6 IoT Security Reminders Three Years After Mirai

IoT security may have had its moment in the limelight in late 2016, but the story has only gotten more interesting in the intervening years.

Brian Buntz

September 26, 2019

8 Min Read
Getty Images

Let’s imagine, just for a moment, that you are a late adolescent, and, with two friends, developed one of the most powerful pieces of malware in recent memory. That code would go on to shut down a portion of the internet in the United States and knock offline almost an entire African country’s internet infrastructure while also knocking out internet services at a major university offline. 

And then, let’s say you get caught. What do you think might happen? What kind of punishment might get meted out? 

If you are familiar with the storyline, you have probably noticed that this broad outline is likely a reference to the Mirai botnet. But if you haven’t followed the aftermath of that cyberattack closely since it struck in late 2016, you may not have realized that the three creators of that malware received relatively light sentences except for the individual who decided to unleash a botnet against a university. 

In this article, we take a renewed look at the IoT security landscape, while also investigating the repercussions of Mirai, arguably still the most famous IoT security attack to date. 

1. Who Is Behind IoT-based Botnets

On one end of the spectrum, children and 20-somethings routinely launch IoT-based distributed denial of service attacks. On the other end of the spectrum are elite nation-state actors. And, sometimes, the former becomes the pipeline for the latter. (More on that later.)

“There is a little bit in between” those poles of kids and nation-states, said Sara Boddy director of F5 Labs. And, to be fair, script-kiddies probably are undeserving of the hacker moniker. The act of following a list of instructions on the internet to launch an attack, or merely using a DDoS-for-hire service doesn’t align with the use of the word “hack” to refer to solve “a tech problem in a different, presumably more creative way than what’s outlined in an instruction manual,” as The New Yorker put it. But, if nothing else, the fact that children are launching IoT-based DDoS attacks serves as a reminder of just how easy such attacks can be to carry out. In 2017, we wrote about a DDoS purveyor who was apparently 13 years old.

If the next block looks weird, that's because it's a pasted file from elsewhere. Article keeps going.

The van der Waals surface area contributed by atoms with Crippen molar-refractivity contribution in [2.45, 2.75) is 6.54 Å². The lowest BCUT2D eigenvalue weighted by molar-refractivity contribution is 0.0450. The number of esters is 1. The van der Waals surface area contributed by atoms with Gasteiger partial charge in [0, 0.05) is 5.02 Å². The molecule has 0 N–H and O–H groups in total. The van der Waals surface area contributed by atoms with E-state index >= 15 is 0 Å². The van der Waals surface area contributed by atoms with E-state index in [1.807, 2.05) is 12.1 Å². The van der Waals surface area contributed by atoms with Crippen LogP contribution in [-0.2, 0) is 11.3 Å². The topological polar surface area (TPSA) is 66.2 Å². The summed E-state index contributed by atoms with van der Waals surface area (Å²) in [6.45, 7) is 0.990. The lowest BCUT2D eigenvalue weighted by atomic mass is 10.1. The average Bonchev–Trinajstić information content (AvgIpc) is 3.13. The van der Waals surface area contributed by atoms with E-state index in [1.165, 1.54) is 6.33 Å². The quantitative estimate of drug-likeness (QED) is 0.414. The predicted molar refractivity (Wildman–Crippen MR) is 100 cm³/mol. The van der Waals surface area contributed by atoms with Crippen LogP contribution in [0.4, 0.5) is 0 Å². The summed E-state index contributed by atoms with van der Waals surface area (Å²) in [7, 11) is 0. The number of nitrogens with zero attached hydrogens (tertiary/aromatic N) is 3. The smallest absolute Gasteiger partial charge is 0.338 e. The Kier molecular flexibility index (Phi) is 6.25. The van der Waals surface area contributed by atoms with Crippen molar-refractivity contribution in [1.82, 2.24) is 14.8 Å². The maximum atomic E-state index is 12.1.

Mirai masterminds Paras Jha, Josiah White and Dalton Norman were somewhat older — between 18 and 20 years old when they developed the Mirai malware that would shut down portions of the internet in October 2016. At one point, the Mirai botnet infected hundreds of thousands of devices. One of the Mirai authors pasted its source code on Hackforums, which the FBI refers to as a “criminal forum.” Shortly after that, 30-year-old hacker Daniel Kaye used the code to launch an attack against a Liberian target. Much of the country’s internet infrastructure went offline as a result. 

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Kaye also is believed to have used the same botnet against German telco Deutsche Telekom, causing an outage affecting almost 1 million customers. While the details of Kaye’s technical proficiency are uncertain, the 19 year old seemed to do much of his damage by accident. For instance, when attempting to fuel botnet attacks by targeting 900,000 Deutsche Telekom routers, he knocked that many customers offline. And when targeting an African phone company, Kaye accidentally knocked much of Liberia’s internet offline, according to media accounts.